In the Concertgebouw’s archive the piece listed as “Wilhelmus” is always attributed to composer “none”, e.g. anonymous. Certainly: also known as “Wilhelmus van Nassouwe” or “Het Wilhelmus”, it is the Netherlands’ national anthem, and “Marnix von St. Aldegonde” is the (disputed) author of the lyrics. Again, see Wikipedia the free fountain of universal knowledge (but they won’t turn down your donations) for more. Teldec credits “R. Mengelberg” for the arrangement and many online sources have reproduced that info, but I don’t think this is true: the label of the original 78s on Telefunken NK 1965 clearly indicates: “bewerking: Prof.Dr. Willem Mengelberg”. See on YouTube. And, other than in reference to this recording, I’ve found no trace online that Rudolf had ever written an arrangement of Wilhelmus. Incidentally, on the 78s label, Valerius is also credited as the original composer, and indeed he transcribed the song in his “Nederlandtsche gedenck-clanck” and also made a choral arrangement in his collection of Church Canticles and Hymns (Liedboek voor de Kerken), but the melody was not his own invention.
A lot of fact-checking for little substance: the anthem is a patriotic-bombastic parade and the Thanksgiving hymn sounds inconspicuous like a harmonized hymn.
As interesting as it is to have those testimonies of Mengelberg in rare Dutch repertoire, little of this is truly interesting. Julius Röntgen’s two Ancient Dances from the Netherlands (“Oud-Nederlandse dansen”, op. 46a) sound like harmonized Renaissance dances, one wistful, the other merry, something George Auric might have composed for a film in the 1930s or 1940s. Hendrik Andriessen’s Magna Res est amor is “interesting” only for sounding like a Verdi aria. It was written in 1913 (with organ accompaniment, and orchestrated in 1919), and after all Verdi had passed only 12 years before (and make it 20 years since his last opera, Falstaff). Johan Wagenaar’s Cyrano de Bergerac Overture op. 26 from 1905 sounds like a crossbreed of Puccini and Strauss’ Till Eulenspiegel. Entertaining, but not original.
This leaves Rudolf Mengelberg’s Salve Regina for soprano and orchestra (stylistically somewhere between Puccini’s Tosca and the more pastoral Honegger, extremely lyrical and quite taking I find; incidentally, the composition had been premiered by Mengelberg on 15 December 1934, already with Jo Vincent) and Cornelis Dopper’s superb Ciaconna Gotica from 1920, starting in a somber and brooding atmosphere somewhat reminiscent of Vaughan Williams’ Tallis Fantasia, but traversing many moods, and with great orchestral invention.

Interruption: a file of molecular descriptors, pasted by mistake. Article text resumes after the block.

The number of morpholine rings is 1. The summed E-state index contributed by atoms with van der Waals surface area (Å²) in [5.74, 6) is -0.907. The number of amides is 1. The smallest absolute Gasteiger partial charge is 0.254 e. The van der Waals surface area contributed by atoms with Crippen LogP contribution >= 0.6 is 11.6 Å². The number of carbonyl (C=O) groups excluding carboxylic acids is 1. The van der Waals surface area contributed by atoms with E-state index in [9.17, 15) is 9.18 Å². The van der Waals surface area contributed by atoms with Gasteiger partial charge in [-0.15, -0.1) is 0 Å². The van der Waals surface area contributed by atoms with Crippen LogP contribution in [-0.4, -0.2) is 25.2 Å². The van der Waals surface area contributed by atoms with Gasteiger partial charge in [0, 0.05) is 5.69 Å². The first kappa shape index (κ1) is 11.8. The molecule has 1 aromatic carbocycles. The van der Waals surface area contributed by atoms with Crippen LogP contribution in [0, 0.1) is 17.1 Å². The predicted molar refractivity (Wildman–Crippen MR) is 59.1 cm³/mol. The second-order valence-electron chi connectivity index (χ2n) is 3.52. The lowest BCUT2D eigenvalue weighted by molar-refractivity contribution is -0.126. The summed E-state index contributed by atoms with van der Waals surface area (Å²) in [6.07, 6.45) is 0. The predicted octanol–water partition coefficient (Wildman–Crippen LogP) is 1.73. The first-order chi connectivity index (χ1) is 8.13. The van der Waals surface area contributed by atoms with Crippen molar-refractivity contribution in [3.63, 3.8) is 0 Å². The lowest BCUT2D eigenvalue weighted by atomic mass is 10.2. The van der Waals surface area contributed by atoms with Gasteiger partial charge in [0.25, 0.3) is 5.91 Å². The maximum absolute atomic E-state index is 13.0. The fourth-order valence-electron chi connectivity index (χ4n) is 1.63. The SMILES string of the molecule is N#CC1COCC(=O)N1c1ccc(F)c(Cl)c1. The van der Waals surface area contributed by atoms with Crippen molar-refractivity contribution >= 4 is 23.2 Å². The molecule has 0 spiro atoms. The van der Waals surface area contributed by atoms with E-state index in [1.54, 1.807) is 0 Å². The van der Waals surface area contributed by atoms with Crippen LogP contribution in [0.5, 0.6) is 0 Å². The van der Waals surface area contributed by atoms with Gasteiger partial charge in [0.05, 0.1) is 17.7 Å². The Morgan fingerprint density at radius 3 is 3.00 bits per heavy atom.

The sonics are good enough for the vintage, which still means that you get surface noise and scratches. These pieces call for stereo recordings. I’m aware of only one for Dopper’s Ciaconna, from 1995, by Kees Bakels and the Netherlands Radio SO, on NM Classics 92060 with the same composer’s 7th Symphony “Zuidezee” and Peter Van Anrooy’s Piet Hein Rhapsodie (1995), barcode 8713309920604.
TT 57 minutes. Note (and beware) that the same Teldec CD is listed on many commercial websites including the Amazons of all countries under barcode 0022924415722. This seems highly doutful to me. Resarch shows that this barcode is for Teldec 244 157-2, a CD of T Rex / Marc Bolan. See here. Of related interest and for a possible complement, see my review of The Mengelberg Edition vol. 13: Voormolen, Dopper. Archive Documents ADCD 119 (2001).
2 thoughts on “Willem Mengelberg: Dutch composers (Adrian Valerius, Cornelis Dopper, Julius Röntgen, Hendrik Andriessen, Rudolf Mengelberg, Johan Wagenaar). Teldec 243 723-2 (1988), King Record K30Y 256 (1988)”
I have in my possession a perfect Mengelberg:
Teldec 243 723-2 (1988), barcode 022924372322
What is the best value of this disc?
hi Hugo, thanks for your message, I suppose that by “a perfect Mengelberg”, you mean a copy in perfect condition of the 1988 Teldec CD under review. But with CDs, perfect or a little-less than perfect doesn’t make a huge difference in value. Alas, I’m afraid the CD isn’t worth very much, for want of any great demand for it. Afficionados of Mengelberg and obscure Dutch repertoire are not very abundant these days. I see that the CD is on sale on Amazon Germany for 1.95 (+ postage). Depending on where you are based, you may find a buyer ready to pay a little more for it, but it really depends on the price demanded for it on the various local Amazons or by eBay sellers in your part of the world. Sorry if this sounds a bit disappointing. Cheers, Discophage